As all the input signals of the NAND-gate 5 and the OR-gate 6 are still equal to a logic "1", a logic "1" appears at the output Sn as an inverted sum signal.

As shown by the two examples explained above, the transfer transistor T1 transfer carry signals which are formed during the addition in this stage, whereas the transfer transistor T2 transfers carry signals when a carry signal has been formed in the preceding stage for the lower-value digit. Simultaneously, as a result of this carry signal from the lower-value stage, a carry signal is likewise formed in the subsequent addition.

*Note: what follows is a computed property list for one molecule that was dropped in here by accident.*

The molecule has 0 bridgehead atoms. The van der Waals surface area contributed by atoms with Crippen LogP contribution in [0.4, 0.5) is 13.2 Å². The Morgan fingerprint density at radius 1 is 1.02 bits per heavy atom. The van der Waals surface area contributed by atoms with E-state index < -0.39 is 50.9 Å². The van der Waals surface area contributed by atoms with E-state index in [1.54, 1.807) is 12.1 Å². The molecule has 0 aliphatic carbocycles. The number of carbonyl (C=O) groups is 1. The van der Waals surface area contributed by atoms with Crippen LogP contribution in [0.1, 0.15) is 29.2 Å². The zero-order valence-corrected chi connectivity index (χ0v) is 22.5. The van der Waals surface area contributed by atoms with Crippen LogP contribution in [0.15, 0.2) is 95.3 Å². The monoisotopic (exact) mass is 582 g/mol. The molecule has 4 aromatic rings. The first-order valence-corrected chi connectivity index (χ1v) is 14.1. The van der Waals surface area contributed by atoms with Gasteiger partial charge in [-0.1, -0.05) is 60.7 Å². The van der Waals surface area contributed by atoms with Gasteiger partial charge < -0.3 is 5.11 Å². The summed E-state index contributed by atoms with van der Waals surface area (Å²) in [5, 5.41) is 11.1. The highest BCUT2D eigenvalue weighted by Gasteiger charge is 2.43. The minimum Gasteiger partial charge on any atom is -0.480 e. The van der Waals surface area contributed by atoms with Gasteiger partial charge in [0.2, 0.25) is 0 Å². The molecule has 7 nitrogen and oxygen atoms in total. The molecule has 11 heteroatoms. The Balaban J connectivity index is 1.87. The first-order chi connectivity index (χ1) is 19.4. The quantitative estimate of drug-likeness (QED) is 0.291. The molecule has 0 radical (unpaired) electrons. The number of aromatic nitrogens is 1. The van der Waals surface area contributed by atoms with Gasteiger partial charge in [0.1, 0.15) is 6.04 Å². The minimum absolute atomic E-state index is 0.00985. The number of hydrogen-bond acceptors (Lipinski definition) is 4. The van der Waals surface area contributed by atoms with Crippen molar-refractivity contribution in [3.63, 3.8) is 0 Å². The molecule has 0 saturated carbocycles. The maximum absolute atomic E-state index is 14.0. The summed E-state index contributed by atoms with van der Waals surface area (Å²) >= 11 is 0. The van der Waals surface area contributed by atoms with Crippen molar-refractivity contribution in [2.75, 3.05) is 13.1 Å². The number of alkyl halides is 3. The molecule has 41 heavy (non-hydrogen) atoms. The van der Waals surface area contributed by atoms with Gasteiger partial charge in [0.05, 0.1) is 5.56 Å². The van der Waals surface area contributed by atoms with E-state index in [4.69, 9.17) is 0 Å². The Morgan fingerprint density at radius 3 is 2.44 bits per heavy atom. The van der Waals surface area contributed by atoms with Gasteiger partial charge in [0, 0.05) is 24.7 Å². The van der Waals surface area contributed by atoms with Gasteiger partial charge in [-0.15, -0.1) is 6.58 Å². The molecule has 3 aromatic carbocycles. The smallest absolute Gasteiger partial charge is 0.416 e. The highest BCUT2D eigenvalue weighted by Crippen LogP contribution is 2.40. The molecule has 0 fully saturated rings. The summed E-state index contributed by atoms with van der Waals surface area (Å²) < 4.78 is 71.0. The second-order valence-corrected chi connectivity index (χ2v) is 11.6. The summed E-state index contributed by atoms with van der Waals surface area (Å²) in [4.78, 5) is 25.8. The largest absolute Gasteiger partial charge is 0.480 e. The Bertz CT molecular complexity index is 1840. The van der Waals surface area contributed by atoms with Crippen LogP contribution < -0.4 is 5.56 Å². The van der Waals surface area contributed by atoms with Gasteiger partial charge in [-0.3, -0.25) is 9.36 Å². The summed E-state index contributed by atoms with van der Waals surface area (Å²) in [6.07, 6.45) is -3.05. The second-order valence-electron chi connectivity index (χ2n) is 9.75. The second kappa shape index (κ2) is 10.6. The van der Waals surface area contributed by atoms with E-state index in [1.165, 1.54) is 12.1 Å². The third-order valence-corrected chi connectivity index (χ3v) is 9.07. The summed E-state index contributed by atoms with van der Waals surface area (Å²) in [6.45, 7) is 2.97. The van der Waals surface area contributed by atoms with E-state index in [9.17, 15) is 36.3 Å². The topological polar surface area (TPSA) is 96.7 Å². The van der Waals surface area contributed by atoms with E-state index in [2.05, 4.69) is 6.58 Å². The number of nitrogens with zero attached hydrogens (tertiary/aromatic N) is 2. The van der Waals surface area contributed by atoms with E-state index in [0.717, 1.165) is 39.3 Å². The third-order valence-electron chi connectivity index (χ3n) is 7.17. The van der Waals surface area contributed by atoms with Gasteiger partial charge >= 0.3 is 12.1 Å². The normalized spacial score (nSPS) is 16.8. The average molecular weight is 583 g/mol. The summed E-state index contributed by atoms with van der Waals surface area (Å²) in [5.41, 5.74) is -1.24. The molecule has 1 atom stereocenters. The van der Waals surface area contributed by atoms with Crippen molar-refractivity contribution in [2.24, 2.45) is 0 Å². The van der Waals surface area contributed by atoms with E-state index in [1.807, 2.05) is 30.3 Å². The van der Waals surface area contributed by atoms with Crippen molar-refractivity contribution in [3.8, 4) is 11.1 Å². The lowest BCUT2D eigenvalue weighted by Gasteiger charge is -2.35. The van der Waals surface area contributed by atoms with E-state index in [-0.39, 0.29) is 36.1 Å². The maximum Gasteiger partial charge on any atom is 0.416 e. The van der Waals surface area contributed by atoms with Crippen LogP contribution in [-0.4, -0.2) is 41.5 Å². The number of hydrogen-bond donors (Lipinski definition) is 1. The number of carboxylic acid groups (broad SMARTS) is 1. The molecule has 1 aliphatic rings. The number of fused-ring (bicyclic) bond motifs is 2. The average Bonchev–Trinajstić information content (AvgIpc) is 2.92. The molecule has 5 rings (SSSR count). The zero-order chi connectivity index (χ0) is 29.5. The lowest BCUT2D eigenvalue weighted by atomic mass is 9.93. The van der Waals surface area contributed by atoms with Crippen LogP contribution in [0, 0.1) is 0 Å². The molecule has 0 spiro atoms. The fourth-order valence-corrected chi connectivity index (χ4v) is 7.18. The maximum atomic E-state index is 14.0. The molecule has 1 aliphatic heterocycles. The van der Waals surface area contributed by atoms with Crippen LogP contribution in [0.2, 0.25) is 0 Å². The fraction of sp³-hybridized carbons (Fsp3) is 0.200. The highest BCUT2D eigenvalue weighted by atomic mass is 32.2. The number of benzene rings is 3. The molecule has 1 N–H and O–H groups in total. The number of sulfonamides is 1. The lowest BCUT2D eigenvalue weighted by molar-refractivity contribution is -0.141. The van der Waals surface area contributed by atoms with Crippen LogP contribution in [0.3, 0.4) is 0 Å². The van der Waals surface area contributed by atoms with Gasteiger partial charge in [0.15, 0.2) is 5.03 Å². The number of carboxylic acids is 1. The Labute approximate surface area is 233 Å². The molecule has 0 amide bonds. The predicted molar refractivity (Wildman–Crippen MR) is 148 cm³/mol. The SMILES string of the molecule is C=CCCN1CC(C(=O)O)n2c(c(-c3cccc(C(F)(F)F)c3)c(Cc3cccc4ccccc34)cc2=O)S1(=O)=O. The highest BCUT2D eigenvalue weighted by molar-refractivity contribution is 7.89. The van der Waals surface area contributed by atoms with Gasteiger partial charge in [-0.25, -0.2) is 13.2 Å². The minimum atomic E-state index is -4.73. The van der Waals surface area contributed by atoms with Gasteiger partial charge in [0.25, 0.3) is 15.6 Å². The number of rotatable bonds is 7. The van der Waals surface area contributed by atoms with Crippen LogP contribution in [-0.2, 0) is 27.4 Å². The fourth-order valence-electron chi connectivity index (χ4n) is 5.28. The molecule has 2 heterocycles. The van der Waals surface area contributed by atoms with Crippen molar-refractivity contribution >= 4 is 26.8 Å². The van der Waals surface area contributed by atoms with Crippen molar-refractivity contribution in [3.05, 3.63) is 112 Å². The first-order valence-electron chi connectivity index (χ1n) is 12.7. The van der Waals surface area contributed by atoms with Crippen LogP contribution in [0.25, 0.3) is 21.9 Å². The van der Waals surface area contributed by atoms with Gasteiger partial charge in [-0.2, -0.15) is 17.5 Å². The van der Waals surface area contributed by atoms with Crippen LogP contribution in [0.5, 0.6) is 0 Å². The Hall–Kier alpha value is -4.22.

FIG. 2 illustrates an embodiment of a stage of a logic circuit arrangement, designed as a comparator, for comparing multi-digit dual numbers. The digits of two dual numbers, which are to be compared in this stage, will be assumed to be the n's digits. Those digits of the dual numbers which are to be compared with one another are fed into the stage at inputs referenced an and bn. In dependence upon whether an is smaller than or greater than bn, at an output Cn and C'n, the stage supplies an output signal which represents the carry signal for the following stage. Correspondingly, the stage represented in FIG. 2 possesses inputs Cn-1 and C'n-1, at which the carry signals are fed from the preceding stage for the comparison of the lower-value digits of the dual numbers to be compared. The numbers an and bn which are to be compared are each fed into an input of two NOR-gates 17 and 18. The two remaining inputs of these NOR-gates 17 and 18 are fed in the manner represented via an inverter 19 and 20 with the inverted input signal. The outputs of the NOR-gates 17 and 18 are each connected to an input of a further NOR-gate 21. Transfer transistors T15 and T16 are in each case arranged in the signal arm between the carry signal inputs Cn-1 and C'n-1, and the carry signal outputs Cn and C'n. These two transfer transistors are operated in common from the output of the NOR-gate 21, and form a part of a transfer-gate for the carry signals.